Name: Corydoras sodalis
Origin: South America
The various "cory" species of catfish are some of the most attractive and easy to keep of the smaller catfishes, average size being about 5 cm (2"). They are not solitary fish and will thrive in groups of four or five. They are also quite happy to rub shoulders with their cousins, for example, at the moment I have a group consisting of three Bronze Cory's, three Peppered Cory's and two Panda Cory's, all grouping together quite happily. In the wild these fish breed during rainy seasons so increasing the frequency of water changes (especially if the new water is slightly cooler) will mimic the rainy season and often prompt the fish to spawn. Look for clusters of quite large eggs attached to plant leaves, or more often, plastered onto the glass tank walls. Highly recommended as an active and interesting fish for the community tank.
This cory is very similar to other cories. It is an eating machine, hardy, and a good indicator fish. The only problem with this species is that the color of their skin matches that of natural gravel almost perfecty and you must be careful when moving things in your tank because they are easy to miss.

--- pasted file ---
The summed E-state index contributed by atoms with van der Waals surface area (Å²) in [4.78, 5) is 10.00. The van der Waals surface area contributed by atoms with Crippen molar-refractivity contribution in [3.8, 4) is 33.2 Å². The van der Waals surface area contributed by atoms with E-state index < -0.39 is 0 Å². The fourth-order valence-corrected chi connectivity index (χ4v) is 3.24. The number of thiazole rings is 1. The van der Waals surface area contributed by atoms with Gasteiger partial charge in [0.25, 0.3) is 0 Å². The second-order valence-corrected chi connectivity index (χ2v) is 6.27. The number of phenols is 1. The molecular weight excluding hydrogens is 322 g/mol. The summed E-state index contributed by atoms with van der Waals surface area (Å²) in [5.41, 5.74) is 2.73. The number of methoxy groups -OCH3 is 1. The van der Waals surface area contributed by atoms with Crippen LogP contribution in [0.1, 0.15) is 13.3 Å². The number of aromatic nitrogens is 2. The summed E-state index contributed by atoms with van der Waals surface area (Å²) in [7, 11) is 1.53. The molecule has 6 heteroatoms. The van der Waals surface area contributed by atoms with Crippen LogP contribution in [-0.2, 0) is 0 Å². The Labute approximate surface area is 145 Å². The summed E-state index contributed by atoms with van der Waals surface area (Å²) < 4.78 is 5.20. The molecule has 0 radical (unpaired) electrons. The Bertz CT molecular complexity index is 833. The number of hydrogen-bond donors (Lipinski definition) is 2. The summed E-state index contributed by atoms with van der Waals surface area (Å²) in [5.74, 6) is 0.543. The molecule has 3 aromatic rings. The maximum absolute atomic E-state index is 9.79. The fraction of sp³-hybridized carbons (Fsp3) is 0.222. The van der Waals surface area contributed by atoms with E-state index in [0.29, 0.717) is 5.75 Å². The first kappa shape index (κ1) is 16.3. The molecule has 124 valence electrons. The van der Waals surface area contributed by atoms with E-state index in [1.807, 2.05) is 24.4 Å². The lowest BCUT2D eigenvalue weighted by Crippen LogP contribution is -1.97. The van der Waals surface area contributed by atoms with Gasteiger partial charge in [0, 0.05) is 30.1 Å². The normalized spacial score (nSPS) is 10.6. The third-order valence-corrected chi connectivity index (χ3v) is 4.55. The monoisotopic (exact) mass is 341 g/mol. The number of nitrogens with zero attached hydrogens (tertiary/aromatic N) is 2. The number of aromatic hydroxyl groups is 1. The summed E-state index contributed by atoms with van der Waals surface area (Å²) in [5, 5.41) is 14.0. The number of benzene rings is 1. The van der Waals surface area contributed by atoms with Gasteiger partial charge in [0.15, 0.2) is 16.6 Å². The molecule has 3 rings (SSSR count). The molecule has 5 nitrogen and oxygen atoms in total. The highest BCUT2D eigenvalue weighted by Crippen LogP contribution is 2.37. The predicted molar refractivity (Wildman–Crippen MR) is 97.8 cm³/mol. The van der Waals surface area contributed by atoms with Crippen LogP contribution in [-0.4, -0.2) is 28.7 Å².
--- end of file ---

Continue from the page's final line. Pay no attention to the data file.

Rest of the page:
This Corydoras catfish is indeed a very useful and interesting fish. It cleans up any leftover food really well and seemed to eat almost anything. I highly recommend it to anyone who has a community tank.
I absolutely adore Cories. They are very good community fish. I've kept mine as a pair for quite a while with a school of neon tetras and they go very well together. They can also be kept with kribs and platies. They've provided much entertainment, because my kribs have staked out a little canvern under a piece of driftwood in my tank and the cories annoy them by playing hide and seek among the driftwood branches.
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